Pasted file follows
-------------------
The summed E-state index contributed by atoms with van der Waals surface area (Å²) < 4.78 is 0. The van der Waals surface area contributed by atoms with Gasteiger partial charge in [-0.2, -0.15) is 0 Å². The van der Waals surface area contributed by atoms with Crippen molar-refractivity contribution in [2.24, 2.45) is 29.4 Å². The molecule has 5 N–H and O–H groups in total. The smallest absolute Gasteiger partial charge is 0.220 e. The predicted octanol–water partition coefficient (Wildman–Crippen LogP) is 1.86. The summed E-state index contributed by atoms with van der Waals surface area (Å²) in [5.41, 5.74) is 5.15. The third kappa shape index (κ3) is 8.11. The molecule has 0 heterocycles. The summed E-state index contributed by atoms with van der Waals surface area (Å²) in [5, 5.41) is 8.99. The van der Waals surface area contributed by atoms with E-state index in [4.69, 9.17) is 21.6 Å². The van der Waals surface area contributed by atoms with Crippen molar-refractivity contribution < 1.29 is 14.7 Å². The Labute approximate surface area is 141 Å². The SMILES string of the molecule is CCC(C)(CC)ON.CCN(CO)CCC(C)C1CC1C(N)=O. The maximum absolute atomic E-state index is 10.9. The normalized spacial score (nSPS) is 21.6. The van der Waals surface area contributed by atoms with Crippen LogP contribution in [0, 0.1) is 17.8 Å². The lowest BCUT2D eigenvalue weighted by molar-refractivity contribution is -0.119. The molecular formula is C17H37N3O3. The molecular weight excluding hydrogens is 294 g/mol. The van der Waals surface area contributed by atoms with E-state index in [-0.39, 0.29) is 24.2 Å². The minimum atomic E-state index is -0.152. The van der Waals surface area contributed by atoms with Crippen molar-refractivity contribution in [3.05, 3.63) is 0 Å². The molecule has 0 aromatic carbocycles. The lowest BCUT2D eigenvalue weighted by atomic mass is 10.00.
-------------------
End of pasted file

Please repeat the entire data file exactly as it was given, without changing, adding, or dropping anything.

The summed E-state index contributed by atoms with van der Waals surface area (Å²) < 4.78 is 0. The van der Waals surface area contributed by atoms with Gasteiger partial charge in [-0.2, -0.15) is 0 Å². The van der Waals surface area contributed by atoms with Crippen molar-refractivity contribution in [2.24, 2.45) is 29.4 Å². The molecule has 5 N–H and O–H groups in total. The smallest absolute Gasteiger partial charge is 0.220 e. The predicted octanol–water partition coefficient (Wildman–Crippen LogP) is 1.86. The summed E-state index contributed by atoms with van der Waals surface area (Å²) in [5.41, 5.74) is 5.15. The third kappa shape index (κ3) is 8.11. The molecule has 0 heterocycles. The summed E-state index contributed by atoms with van der Waals surface area (Å²) in [5, 5.41) is 8.99. The van der Waals surface area contributed by atoms with E-state index in [4.69, 9.17) is 21.6 Å². The van der Waals surface area contributed by atoms with Crippen molar-refractivity contribution < 1.29 is 14.7 Å². The Labute approximate surface area is 141 Å². The SMILES string of the molecule is CCC(C)(CC)ON.CCN(CO)CCC(C)C1CC1C(N)=O. The maximum absolute atomic E-state index is 10.9. The normalized spacial score (nSPS) is 21.6. The van der Waals surface area contributed by atoms with Crippen LogP contribution in [0, 0.1) is 17.8 Å². The lowest BCUT2D eigenvalue weighted by molar-refractivity contribution is -0.119. The molecular formula is C17H37N3O3. The molecular weight excluding hydrogens is 294 g/mol. The van der Waals surface area contributed by atoms with E-state index in [-0.39, 0.29) is 24.2 Å². The minimum atomic E-state index is -0.152. The van der Waals surface area contributed by atoms with Crippen molar-refractivity contribution in [3.05, 3.63) is 0 Å². The molecule has 0 aromatic carbocycles. The lowest BCUT2D eigenvalue weighted by atomic mass is 10.00.